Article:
Iraqis desperately need security, electricity, water, food rations, health care, education, jobs. Instead they get a referendum on a constitution few of Iraq’s theoretical 15.7 million voters have debated and fewer still have even seen. Why? Because the occupying power said so. So forget about the real priorities needed to make life liveable. No constitution will be able to rule over a battlefield.
The US logic rules that the referendum is a crucial step in Iraq’s democratic transition. But as Iraq is for the moment a vassal regime, the occupiers basically redacted the draft “constitution,” which is based on the November 2003 “made in the USA” interim constitution known as the Transitional Administrative Law (TAL). TAL’s supervisor was L Paul Bremer, the former American proconsul in Baghdad.
The new supervisor is Zalmay Khalilzad, the White House’s former Afghan and current ambassador in Baghdad. During the redaction of the constitution, Khalilzad was described by Reuters as a “ubiquitous presence.” Just in case, Khalilzad and his team of American Embassy officials even volunteered their own constitution text to the Iraqis.
At a minimum, according to the Washington Post, they “helped type up the draft and translate changes from English to Arabic.” Khalilzad constantly tampered with the redaction. Then he used any trick in the “divide and rule” notebook to try to mollify the Shi’ite parties and “include” Sunnis in a kind of reconciled, centralized Iraq – to no avail. For this purpose, he used the services of the former US intelligence asset and former interim prime minister (for six months), Iyad Allawi.
Under a deal partly brokered by Khalilzad, Iraq’s ruling Shi’ites and Kurds have agreed to make changes to the text of the charter that voters will consider on Saturday. The accord calls for a panel that could propose new revisions next year.
Sunnis can reject the draft constitution by recording two-thirds majorities in three of Iraq’s 18 provinces. If the constitution is passed, elections will be held in December to elect a government. If it fails, the elections will install another interim administration to draft a new charter.
But whatever the outcome of the referendum, one result is certain: the birth of a sort of “Shi’iteistan” in central and southern Iraq, virtually autonomous, sitting on the bulk of Iraq’s fabulous oil wealth, and with privileged cultural/diplomatic ties with Tehran. This certainly was not what Khalilzad’s masters in Washington had dreamed of.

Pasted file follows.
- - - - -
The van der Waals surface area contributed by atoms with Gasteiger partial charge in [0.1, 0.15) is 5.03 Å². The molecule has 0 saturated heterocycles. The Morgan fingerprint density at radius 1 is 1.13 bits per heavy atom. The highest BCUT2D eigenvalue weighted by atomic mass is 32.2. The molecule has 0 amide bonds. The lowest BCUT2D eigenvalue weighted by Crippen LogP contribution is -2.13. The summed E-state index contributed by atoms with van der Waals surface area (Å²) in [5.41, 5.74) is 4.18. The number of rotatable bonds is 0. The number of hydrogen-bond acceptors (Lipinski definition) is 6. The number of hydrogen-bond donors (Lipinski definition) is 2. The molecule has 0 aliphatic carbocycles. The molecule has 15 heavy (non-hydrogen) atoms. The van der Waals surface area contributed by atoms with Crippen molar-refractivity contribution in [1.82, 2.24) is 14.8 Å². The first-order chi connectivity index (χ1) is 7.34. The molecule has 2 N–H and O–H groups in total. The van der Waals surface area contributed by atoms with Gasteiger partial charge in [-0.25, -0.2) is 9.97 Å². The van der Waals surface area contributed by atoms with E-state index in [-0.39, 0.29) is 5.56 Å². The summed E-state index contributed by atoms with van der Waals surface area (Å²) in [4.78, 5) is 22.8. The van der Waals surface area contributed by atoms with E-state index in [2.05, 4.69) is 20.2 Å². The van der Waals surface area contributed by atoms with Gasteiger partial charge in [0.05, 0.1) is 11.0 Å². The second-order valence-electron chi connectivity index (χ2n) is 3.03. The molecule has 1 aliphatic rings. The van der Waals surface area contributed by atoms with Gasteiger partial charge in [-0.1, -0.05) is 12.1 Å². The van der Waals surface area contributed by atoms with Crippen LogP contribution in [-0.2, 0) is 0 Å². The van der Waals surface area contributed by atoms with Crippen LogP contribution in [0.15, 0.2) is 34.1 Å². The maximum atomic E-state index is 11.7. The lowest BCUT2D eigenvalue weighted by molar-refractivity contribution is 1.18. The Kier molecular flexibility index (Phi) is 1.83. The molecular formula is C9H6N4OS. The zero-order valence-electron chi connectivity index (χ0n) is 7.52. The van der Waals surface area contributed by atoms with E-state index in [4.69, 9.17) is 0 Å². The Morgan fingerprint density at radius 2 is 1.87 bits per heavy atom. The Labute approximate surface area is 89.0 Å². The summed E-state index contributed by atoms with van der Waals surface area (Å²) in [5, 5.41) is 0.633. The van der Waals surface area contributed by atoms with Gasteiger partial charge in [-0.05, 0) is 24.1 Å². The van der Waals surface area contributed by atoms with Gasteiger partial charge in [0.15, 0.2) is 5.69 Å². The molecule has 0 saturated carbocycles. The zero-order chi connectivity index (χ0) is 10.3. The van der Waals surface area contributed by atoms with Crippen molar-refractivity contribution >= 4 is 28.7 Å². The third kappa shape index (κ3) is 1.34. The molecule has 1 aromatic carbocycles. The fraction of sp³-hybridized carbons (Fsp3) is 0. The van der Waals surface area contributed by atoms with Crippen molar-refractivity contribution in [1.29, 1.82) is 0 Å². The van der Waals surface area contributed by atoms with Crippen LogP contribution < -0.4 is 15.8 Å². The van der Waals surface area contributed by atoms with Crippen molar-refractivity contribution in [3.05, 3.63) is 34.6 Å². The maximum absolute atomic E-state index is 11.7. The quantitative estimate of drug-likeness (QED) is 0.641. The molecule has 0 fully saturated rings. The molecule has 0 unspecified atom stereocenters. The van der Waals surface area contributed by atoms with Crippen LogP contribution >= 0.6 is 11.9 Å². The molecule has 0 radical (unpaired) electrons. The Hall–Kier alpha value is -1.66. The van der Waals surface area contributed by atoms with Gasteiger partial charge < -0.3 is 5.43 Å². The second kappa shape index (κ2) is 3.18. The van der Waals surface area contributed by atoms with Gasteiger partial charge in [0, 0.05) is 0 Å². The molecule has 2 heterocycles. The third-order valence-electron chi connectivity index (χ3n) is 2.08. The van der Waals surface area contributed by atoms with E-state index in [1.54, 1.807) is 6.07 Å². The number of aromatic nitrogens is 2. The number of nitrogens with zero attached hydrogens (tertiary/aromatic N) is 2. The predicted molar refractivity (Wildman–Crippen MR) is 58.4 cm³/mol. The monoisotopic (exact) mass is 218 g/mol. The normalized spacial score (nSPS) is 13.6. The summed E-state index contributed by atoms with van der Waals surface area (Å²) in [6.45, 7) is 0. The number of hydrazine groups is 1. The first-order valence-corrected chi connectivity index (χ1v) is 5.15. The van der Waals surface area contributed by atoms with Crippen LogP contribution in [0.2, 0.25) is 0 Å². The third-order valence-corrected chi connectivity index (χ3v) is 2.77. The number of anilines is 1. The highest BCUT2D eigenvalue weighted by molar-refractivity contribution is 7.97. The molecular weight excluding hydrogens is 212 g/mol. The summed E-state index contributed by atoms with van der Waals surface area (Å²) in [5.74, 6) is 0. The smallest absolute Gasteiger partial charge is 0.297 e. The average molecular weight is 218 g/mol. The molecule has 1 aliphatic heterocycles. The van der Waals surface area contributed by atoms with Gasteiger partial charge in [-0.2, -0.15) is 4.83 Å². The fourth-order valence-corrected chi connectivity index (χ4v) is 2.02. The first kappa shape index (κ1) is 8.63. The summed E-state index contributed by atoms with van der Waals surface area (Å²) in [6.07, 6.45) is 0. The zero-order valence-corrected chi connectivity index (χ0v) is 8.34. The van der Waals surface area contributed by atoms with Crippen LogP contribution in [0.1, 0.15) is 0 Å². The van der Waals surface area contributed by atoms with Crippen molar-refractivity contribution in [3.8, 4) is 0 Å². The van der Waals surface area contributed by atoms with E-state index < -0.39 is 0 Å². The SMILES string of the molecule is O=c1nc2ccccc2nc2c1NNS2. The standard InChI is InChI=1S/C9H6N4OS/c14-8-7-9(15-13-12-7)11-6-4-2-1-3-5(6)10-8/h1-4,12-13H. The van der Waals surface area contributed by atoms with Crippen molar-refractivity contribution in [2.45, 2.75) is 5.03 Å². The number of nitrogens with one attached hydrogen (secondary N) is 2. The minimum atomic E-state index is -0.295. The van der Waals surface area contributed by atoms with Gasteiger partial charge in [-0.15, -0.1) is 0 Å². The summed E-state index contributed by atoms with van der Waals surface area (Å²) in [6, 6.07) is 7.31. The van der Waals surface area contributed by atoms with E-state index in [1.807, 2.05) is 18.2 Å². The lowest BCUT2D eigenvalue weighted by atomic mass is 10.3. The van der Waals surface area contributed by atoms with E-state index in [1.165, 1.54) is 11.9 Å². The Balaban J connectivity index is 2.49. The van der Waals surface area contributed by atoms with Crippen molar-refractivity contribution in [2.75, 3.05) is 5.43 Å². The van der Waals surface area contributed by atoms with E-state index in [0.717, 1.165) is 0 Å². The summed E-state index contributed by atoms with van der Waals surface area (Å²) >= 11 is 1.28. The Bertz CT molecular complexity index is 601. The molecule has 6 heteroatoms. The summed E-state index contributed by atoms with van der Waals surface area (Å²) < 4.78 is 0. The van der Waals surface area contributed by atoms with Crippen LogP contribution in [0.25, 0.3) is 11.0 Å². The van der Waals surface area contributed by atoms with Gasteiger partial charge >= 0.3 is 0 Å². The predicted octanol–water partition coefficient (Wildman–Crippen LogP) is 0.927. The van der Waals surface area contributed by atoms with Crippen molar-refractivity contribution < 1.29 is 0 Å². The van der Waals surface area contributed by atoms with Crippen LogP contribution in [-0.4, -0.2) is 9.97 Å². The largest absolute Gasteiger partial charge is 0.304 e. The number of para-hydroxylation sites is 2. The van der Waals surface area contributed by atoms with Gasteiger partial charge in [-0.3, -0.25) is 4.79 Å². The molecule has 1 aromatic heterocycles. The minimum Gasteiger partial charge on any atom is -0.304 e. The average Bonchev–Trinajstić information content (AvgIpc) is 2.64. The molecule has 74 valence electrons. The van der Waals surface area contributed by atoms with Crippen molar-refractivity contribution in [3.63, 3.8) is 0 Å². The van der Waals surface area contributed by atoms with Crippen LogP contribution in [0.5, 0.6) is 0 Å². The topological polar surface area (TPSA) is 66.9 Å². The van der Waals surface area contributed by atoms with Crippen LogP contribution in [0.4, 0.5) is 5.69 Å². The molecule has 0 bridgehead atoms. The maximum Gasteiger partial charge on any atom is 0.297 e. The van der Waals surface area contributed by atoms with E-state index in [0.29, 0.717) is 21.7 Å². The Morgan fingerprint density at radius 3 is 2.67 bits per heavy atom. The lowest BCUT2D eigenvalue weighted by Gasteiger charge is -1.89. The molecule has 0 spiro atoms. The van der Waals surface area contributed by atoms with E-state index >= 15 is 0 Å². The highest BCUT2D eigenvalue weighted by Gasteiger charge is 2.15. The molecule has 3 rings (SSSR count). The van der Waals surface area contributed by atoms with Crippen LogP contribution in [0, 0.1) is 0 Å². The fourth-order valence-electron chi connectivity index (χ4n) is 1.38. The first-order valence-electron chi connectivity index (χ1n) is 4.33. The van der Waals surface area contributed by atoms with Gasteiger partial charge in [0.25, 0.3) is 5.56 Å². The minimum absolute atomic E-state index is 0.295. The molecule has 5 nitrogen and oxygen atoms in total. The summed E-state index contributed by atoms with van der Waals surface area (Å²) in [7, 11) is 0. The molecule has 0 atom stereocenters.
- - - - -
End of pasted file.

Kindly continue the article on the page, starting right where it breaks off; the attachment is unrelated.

Iraq’s Shi’ites, on the historical brink of their “intellectual and political emancipation,” as the Shi’ite-based Supreme Council for the Islamic Revolution in Iraq (SCIRI) put it, have clearly seen through Khalilzad’s meddling game.
Ali al-Adad, a member of the central committee of the SCIRI, described it in al-Hayat newspaper as “an attempt to reshuffle the cards, with the aim to embarrass Shi’ite negotiators under the pretext of reinforcing national unity.”
The creation of Shi’iteistan is non-negotiable, as for Shi’ites it means direct control over oil. Al-Adad added, “The adoption of a set of measures putting limitations on the creation of federal provinces … would make it difficult for the Shi’ites to set up a province in the center and south in the future.”
The SCIRI, already in power alongside the Dawa Party, is getting the constitution it wanted. From Najaf, Grand Ayatollah Ali al-Sistani has already stated this is what he wanted too and urged the Shi’ite masses to vote “yes.”
But there are fissures even among Shi’ites. Sheikh Jawad al-Khalessi, the imam of the Kazimiya mosque in Baghdad, said that the constitution “answers to American objectives, but not the aspirations of Iraqis.” He personally called for a boycott, “but I know that George W Bush is already preparing his declaration on the success of the constitution.” Kalessi has a counter-proposal: a timetable for the end of the military occupation; UN supervision of Iraqi affairs; and UN-supervised elections.
What the whole constitutional show has achieved so far is to intensify Sunni Arab resistance. But Sunnis, as well as Shi’ites, also have nuanced takes on the matter. They may see through the “divide and rule” tactics inherent in any colonial project. But some, like the Iraq Islamic Party, finally decided to support – or at least not to boycott – the constitution vote because of the compromise on how the document can be amended.
For Sheikh Harith al-Dhari, secretary general of the powerful Sunni Association of Muslim Scholars (AMS), support for this constitution could only come after a set of conditions were met: a timetable for the end of military occupation; a definition of terrorism; full recognition of the Iraqi resistance; and full reinstatement of the Iraqi army.
Last Saturday, 21 Sunni Arab organizations, including the AMS, rejected the constitution, saying it “bears in it the germs of Iraq’s division, the loss of its Arab identity and the plundering of its national wealth.”
Sheikh Zakaria Tamimi, leader of the Sunni High Committee for Dawa, Irshad and Fatwa (Call, Guidance and Religious Decree) also voted “no.” The majority of Sunni Arab organizations encouraged their supporters to register en masse – and that’s what they did. But the aim is to defeat the constitution by the two-thirds of “no” votes in the three predominantly Sunni Arab provinces.
Tampering with a ghost